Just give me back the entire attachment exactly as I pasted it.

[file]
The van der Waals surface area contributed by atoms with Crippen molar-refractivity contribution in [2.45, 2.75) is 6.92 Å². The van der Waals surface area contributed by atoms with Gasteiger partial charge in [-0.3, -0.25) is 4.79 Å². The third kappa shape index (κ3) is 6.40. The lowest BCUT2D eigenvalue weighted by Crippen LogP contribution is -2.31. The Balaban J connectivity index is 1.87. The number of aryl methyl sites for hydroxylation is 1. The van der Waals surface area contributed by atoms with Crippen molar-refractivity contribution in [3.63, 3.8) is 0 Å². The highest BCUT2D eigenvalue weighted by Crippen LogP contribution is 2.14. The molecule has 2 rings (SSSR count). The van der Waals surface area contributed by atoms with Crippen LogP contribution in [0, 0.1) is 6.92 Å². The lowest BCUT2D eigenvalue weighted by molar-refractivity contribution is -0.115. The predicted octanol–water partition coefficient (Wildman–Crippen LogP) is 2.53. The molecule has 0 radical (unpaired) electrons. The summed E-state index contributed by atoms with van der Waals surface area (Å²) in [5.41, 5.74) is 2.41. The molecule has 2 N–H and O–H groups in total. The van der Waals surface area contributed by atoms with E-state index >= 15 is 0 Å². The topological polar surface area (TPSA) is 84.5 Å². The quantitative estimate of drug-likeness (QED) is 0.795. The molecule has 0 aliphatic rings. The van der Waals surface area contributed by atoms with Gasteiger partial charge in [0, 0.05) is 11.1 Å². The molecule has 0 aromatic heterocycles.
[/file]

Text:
The van der Waals surface area contributed by atoms with Crippen molar-refractivity contribution in [2.45, 2.75) is 6.92 Å². The van der Waals surface area contributed by atoms with Gasteiger partial charge in [-0.3, -0.25) is 4.79 Å². The third kappa shape index (κ3) is 6.40. The lowest BCUT2D eigenvalue weighted by Crippen LogP contribution is -2.31. The Balaban J connectivity index is 1.87. The number of aryl methyl sites for hydroxylation is 1. The van der Waals surface area contributed by atoms with Crippen molar-refractivity contribution in [3.63, 3.8) is 0 Å². The highest BCUT2D eigenvalue weighted by Crippen LogP contribution is 2.14. The molecule has 2 rings (SSSR count). The van der Waals surface area contributed by atoms with Crippen LogP contribution in [0, 0.1) is 6.92 Å². The lowest BCUT2D eigenvalue weighted by molar-refractivity contribution is -0.115. The predicted octanol–water partition coefficient (Wildman–Crippen LogP) is 2.53. The molecule has 0 radical (unpaired) electrons. The summed E-state index contributed by atoms with van der Waals surface area (Å²) in [5.41, 5.74) is 2.41. The molecule has 2 N–H and O–H groups in total. The van der Waals surface area contributed by atoms with E-state index >= 15 is 0 Å². The topological polar surface area (TPSA) is 84.5 Å². The quantitative estimate of drug-likeness (QED) is 0.795. The molecule has 0 aliphatic rings. The van der Waals surface area contributed by atoms with Gasteiger partial charge in [0, 0.05) is 11.1 Å². The molecule has 0 aromatic heterocycles.